I am using linux/list.h in my code for implementing queue/stack behavior. The API for adding at head/tail is as below:

static inline void list_add(struct list_head *new, struct list_head *head)
         __list_add(new, head, head->next);

Similar is for list_add_tail. Surprisingly, it returns nothing (void), so does it mean that addition to list in kernel using this API is always successful. I know that there is no concept of full here but what if memory allocation for new node is not available and other possible reasons?


The list API does not dynamically allocate any memory. I found this thing a bit puzzling, myself. Problem here is that Linux is written in C, not C++, but implements things in a quite object-oriented way, but in C it looks like inside out. It works as follows (this applies to several other Linux APIs, too, e.g. kobj):

You define some struct, which should be member of a list. In opposite of how you would usually think of linked lists, this object won't be put into the list by allocating some opaque list item and have a pointer pointing to your actual object, you make struct list_head an actual a member of your struct:

struct something {
    struct list_head list;
    uint8_t some_datum;
    uint16_t some_other_datum;
    void *a_pointer;

Your list will be some standalone struct list_head:

static LIST_HEAD(list_of_somethings);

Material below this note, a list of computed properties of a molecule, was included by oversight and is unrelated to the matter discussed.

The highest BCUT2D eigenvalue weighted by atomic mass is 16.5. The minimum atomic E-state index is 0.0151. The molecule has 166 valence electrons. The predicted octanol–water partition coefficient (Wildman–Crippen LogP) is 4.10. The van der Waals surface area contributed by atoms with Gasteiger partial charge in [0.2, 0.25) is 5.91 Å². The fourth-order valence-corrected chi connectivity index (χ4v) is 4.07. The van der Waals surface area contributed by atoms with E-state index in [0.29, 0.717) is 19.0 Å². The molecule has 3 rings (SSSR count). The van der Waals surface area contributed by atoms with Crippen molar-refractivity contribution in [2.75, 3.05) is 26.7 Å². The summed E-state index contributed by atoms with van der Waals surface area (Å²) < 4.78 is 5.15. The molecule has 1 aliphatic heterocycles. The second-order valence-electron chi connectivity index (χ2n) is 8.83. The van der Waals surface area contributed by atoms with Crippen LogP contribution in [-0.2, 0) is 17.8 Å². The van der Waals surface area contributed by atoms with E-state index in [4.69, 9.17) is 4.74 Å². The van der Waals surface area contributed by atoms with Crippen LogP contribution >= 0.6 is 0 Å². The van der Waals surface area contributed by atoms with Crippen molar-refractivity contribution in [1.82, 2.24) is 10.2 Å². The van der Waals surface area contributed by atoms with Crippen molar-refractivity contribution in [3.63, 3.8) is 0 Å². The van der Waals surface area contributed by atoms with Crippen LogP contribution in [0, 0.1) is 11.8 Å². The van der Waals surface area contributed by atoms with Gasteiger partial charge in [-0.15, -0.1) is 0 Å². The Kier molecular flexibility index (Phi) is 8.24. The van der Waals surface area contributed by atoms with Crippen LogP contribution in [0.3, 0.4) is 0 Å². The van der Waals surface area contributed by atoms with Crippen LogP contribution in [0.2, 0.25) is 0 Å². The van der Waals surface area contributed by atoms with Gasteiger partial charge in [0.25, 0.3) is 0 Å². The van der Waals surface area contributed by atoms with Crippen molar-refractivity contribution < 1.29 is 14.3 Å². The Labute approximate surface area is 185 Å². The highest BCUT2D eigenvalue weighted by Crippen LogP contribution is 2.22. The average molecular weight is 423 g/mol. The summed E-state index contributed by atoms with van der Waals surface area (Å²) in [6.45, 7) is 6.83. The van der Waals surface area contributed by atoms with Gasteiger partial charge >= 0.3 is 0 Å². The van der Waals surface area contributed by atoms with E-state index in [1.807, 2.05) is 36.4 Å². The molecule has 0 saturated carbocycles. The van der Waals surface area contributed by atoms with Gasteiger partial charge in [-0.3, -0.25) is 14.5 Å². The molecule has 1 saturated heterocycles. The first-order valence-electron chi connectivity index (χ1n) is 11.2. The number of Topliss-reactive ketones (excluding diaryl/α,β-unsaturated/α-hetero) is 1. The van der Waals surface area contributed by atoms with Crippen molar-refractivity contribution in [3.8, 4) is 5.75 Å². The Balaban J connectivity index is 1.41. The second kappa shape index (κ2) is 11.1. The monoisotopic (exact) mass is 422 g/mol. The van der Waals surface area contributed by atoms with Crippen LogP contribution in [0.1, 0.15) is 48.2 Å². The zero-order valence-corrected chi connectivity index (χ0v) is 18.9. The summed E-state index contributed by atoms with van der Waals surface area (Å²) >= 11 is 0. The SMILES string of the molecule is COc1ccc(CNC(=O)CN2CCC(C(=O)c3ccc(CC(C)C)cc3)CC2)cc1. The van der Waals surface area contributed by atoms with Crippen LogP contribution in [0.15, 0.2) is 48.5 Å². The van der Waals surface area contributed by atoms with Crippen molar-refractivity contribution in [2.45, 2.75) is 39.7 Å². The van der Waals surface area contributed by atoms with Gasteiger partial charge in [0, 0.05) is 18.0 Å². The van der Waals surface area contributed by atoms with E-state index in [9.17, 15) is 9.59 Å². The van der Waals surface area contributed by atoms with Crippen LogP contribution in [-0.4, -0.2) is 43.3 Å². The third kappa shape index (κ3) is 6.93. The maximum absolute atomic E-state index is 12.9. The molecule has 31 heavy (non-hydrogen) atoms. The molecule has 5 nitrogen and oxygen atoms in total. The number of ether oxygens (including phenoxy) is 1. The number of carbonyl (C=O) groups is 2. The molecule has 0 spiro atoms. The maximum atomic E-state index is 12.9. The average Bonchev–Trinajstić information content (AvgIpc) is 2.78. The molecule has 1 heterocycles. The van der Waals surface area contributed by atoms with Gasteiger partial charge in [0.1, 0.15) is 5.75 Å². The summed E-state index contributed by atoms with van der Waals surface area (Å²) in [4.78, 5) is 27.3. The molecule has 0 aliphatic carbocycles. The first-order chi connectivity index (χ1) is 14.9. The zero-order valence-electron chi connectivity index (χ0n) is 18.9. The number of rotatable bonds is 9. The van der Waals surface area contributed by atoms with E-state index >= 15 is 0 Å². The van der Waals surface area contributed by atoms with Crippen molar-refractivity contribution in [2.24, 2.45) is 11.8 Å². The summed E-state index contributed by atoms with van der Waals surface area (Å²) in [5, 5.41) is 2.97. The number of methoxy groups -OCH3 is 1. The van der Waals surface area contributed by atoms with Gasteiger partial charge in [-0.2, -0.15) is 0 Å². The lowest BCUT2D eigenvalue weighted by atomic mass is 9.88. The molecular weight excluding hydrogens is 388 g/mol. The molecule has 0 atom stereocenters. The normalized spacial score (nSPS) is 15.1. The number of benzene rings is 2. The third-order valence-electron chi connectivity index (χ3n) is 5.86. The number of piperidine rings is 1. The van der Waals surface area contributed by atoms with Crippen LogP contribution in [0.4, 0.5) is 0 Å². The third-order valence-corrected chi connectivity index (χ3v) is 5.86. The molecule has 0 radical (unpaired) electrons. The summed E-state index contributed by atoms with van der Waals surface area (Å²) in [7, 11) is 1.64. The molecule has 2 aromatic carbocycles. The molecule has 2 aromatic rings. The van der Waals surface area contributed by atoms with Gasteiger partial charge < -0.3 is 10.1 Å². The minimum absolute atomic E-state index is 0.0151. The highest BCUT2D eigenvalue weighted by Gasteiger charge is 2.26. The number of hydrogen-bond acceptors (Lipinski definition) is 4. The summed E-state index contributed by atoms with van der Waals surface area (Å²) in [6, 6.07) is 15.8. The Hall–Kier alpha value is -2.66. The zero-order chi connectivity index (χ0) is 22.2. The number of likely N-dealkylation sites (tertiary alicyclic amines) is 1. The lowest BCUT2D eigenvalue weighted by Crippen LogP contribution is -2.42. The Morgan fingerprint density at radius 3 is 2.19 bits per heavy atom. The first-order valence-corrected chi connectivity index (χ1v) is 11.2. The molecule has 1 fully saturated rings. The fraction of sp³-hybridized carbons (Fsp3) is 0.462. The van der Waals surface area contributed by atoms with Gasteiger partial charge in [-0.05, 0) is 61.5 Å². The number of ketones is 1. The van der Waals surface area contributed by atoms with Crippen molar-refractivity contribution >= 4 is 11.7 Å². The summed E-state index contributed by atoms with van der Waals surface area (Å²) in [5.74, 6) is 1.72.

To add elements to list_of_somethings you now would do something like

struct something *s = kmalloc(sizeof(*s), GFP_KERNEL);
s->some_datum = 23;
s->some_other_datum = 0xdeadbeef;
s->a_pointer = current;
list_add(&s->list, &list_of_somethings);

In other words, you have the element allocated already. This looks completely weird, but is elegant as f*ck. This "design-pattern" allows to have type-opaque lists in C, which would not be easy to do in another way: A list on its own is just a bunch of struct list_heads pointing to each other. As you know which actual struct you are expeting as a programmer, you know which element of this struct is the actual list_head and can use the container_of macro to get the pointer to the eventual struct you put into the list:

struct list_head *p = &list_of_somethings.next;
struct something *s = container_of(p, struct something, list);
pr_notice("some data = %i\n", s->some_data);

Notice that the actual struct list_head representing the list itself is handled specially by the iteration macros defined in <linux/list.h>, i.e.

#define list_for_each(pos, head) \
        for (pos = (head)->next; pos != (head); pos = pos->next)

The address of list_of_somethings will be used to determine whether iterating reached the end of the list (or actually the list-object again). This is also the reason, why an empty list is defined as having next and prev point to the struct list_head itself.

I needed some time to wrap my head around this, too. ;)

  • Thanks Andreas for elaborate explanation. I had completely missed that point that I've already allocated node containing list_head in it. Anyways your answer gave me lot more information. – Vishal Sahu Nov 25 '15 at 22:00

It looks like all the memory has been allocated by you at that point, so all it's really doing is hooking up the pointers which are already allocated.

The memory is already there, all it's doing is filling it in so there isn't any real way it can fail.

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